This section is from the book "Preserving And Pickling", by Mary M. Wright. Also available from Amazon: Preserving and Pickling: Two Hundred Recipes for Preserves, Jellies, Jams, Marmalades, Pickles, Relishes and Other Good Things.
The housewife may have quite a variety of delicious preserves by combining different fruits. Inexpensive fruits can often be used with those that cost much more without detracting from the deliciousness of the preserves, and thereby the expense can be reduced. For instance, Siberian crab-apples combined with certain fruits, such as quinces, pears or plums, will make what most people consider a better preserve than when^he fruit is used alone. Plums when used alone in preserves are very strong, and many people object to plum preserves on this account. If crab-apples are added, the result is a much milder preserve. The pear is counted by many as an insipid fruit, but when combined with other fruits the flavor is much improved.
Rhubarb is usually very cheap, especially in the latter part of the season, and can be combined with different fruits to advantage. In combining different fruits for preserves one should be careful to select those the flavors of which combine perfectly. We give here a number of recipes that have been tested and proved satisfactory. The housewife by experimenting may add many more kinds to her list.
To test for consistency of preserves or jelly, drop a small quantity of the mixture on a cold saucer. If it holds its shape it has been sufficiently cooked.
To each pound of cut-up rhubarb add one medium-sized pineapple and a pound and a half of sugar. Arrange the fruit and sugar in alternate layers in a preserving kettle, and let stand two hours. Put over the fire and slowly simmer to the consistency of preserves. Fill preserve jars and seal.
Use an equal quantity of grapes and pears. Peel, quarter and core the pears, and stew in a little water until tender, and pass through a coarse sieve. Stew the grapes until soft and pass through sieve. Mix the pulps together and measure. To each pint of pulp add three-fourths of a pound of sugar. Cook slowly until of the consistency of preserves, and fill jars.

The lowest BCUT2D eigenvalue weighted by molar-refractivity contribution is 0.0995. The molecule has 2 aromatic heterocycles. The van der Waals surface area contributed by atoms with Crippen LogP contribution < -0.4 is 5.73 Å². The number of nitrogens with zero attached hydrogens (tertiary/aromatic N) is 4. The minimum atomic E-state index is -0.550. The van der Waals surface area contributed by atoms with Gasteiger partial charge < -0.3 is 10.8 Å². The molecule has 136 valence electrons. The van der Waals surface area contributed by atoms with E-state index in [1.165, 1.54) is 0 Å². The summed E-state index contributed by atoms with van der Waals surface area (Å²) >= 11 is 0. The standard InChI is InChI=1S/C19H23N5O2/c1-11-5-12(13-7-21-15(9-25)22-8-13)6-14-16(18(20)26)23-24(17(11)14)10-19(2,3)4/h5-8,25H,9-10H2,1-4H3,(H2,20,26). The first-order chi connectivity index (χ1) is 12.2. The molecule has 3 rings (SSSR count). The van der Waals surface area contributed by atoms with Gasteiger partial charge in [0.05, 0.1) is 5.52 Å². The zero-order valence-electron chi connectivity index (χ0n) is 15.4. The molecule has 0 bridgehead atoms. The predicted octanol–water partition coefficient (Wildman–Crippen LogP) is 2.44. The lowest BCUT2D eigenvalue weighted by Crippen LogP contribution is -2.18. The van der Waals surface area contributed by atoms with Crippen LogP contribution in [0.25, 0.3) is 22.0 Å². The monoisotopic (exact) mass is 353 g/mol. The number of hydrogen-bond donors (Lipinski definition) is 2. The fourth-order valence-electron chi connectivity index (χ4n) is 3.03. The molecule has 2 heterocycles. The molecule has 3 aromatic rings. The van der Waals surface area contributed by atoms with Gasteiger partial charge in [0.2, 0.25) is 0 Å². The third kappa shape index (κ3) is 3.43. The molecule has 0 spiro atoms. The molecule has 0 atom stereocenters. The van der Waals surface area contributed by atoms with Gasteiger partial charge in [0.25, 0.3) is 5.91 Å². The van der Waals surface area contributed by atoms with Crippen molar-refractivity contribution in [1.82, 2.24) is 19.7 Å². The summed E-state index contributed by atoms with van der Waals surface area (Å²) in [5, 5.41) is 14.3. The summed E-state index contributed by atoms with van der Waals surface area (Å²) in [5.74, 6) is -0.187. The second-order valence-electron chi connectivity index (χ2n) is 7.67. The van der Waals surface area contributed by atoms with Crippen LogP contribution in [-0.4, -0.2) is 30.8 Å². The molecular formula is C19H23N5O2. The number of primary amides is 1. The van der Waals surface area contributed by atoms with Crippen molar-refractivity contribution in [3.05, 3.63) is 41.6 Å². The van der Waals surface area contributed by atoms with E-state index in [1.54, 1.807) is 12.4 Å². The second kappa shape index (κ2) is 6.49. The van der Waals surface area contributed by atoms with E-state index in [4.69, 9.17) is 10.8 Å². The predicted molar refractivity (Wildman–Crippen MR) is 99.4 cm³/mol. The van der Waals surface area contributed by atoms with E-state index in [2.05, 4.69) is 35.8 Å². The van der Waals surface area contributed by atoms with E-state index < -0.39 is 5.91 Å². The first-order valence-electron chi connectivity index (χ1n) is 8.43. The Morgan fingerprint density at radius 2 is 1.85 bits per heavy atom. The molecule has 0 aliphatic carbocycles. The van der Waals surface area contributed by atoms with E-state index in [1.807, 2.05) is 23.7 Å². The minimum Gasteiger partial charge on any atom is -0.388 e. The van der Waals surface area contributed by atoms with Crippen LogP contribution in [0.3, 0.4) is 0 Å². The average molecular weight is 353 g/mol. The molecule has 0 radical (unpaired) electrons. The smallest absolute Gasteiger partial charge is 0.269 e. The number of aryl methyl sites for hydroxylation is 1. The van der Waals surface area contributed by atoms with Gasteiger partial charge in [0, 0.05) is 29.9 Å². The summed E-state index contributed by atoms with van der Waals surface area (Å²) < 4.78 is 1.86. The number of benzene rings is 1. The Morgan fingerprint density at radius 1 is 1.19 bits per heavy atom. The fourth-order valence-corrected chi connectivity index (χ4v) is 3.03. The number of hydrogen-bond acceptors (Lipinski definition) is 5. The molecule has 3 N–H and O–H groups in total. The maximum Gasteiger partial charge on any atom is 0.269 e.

To equal quantities of blackberries and rhubarb add a pound of sugar to each pound of fruit. Place the rhubarb in a preserving kettle with just enough water to start the juice flowing. When the rhubarb is tender add the sugar and let boil; add the blackberries and simmer slowly until of the right consistency for preserves or jam. Fill glasses and seal.
To each two quarts of blueberries take one quart of gooseberries. Place the berries in a preserving kettle with a little water, and stew until tender; then add sugar that has been heated in the oven, adding a pound of sugar to each pound of fruit, and stew until of the right consistency for preserves or jelly. Fill glasses, and seal.
To a gallon of gooseberries use one quart of red-currant juice prepared as for jelly, and six pounds of sugar. Make a syrup with the currant juice and the sugar; then add the gooseberries that have been stemmed and tailed. Simmer slowly until the berries are a pretty clear red color, then fill into glass jars. Boil the juice down to the jelly stage, pour over the fruit, and seal.